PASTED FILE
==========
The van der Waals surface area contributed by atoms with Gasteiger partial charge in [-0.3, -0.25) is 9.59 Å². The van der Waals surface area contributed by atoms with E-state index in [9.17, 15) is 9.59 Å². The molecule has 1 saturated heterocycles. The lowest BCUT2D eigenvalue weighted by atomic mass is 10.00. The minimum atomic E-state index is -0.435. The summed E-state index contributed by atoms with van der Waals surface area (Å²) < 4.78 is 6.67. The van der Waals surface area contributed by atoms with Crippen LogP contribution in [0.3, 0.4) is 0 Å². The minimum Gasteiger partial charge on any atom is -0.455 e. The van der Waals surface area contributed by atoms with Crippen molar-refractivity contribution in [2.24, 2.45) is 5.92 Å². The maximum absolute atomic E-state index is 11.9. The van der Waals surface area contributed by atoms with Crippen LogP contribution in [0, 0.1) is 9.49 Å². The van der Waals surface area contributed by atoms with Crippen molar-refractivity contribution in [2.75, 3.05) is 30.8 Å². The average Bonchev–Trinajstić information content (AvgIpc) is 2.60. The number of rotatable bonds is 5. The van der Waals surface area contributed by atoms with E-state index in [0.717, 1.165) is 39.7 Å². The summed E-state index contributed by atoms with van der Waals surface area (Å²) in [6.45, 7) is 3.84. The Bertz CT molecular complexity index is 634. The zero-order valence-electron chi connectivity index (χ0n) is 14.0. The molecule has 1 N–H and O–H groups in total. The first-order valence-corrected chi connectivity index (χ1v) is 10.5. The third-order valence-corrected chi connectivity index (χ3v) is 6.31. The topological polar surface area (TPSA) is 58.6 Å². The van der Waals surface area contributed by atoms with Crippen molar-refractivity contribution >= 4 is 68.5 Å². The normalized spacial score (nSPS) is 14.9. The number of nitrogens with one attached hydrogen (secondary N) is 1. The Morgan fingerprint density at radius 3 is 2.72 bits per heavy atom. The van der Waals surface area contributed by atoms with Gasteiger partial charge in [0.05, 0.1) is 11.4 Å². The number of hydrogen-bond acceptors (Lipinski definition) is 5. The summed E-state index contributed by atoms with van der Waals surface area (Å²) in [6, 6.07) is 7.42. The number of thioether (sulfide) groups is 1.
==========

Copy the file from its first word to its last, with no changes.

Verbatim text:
The van der Waals surface area contributed by atoms with Gasteiger partial charge in [-0.3, -0.25) is 9.59 Å². The van der Waals surface area contributed by atoms with E-state index in [9.17, 15) is 9.59 Å². The molecule has 1 saturated heterocycles. The lowest BCUT2D eigenvalue weighted by atomic mass is 10.00. The minimum atomic E-state index is -0.435. The summed E-state index contributed by atoms with van der Waals surface area (Å²) < 4.78 is 6.67. The van der Waals surface area contributed by atoms with Crippen LogP contribution in [0.3, 0.4) is 0 Å². The minimum Gasteiger partial charge on any atom is -0.455 e. The van der Waals surface area contributed by atoms with Crippen molar-refractivity contribution in [2.24, 2.45) is 5.92 Å². The maximum absolute atomic E-state index is 11.9. The van der Waals surface area contributed by atoms with Crippen LogP contribution in [0, 0.1) is 9.49 Å². The van der Waals surface area contributed by atoms with Crippen molar-refractivity contribution in [2.75, 3.05) is 30.8 Å². The average Bonchev–Trinajstić information content (AvgIpc) is 2.60. The number of rotatable bonds is 5. The van der Waals surface area contributed by atoms with E-state index in [0.717, 1.165) is 39.7 Å². The summed E-state index contributed by atoms with van der Waals surface area (Å²) in [6.45, 7) is 3.84. The Bertz CT molecular complexity index is 634. The zero-order valence-electron chi connectivity index (χ0n) is 14.0. The molecule has 1 N–H and O–H groups in total. The first-order valence-corrected chi connectivity index (χ1v) is 10.5. The third-order valence-corrected chi connectivity index (χ3v) is 6.31. The topological polar surface area (TPSA) is 58.6 Å². The van der Waals surface area contributed by atoms with Crippen molar-refractivity contribution >= 4 is 68.5 Å². The normalized spacial score (nSPS) is 14.9. The number of nitrogens with one attached hydrogen (secondary N) is 1. The Morgan fingerprint density at radius 3 is 2.72 bits per heavy atom. The van der Waals surface area contributed by atoms with Gasteiger partial charge in [0.05, 0.1) is 11.4 Å². The number of hydrogen-bond acceptors (Lipinski definition) is 5. The summed E-state index contributed by atoms with van der Waals surface area (Å²) in [6, 6.07) is 7.42. The number of thioether (sulfide) groups is 1.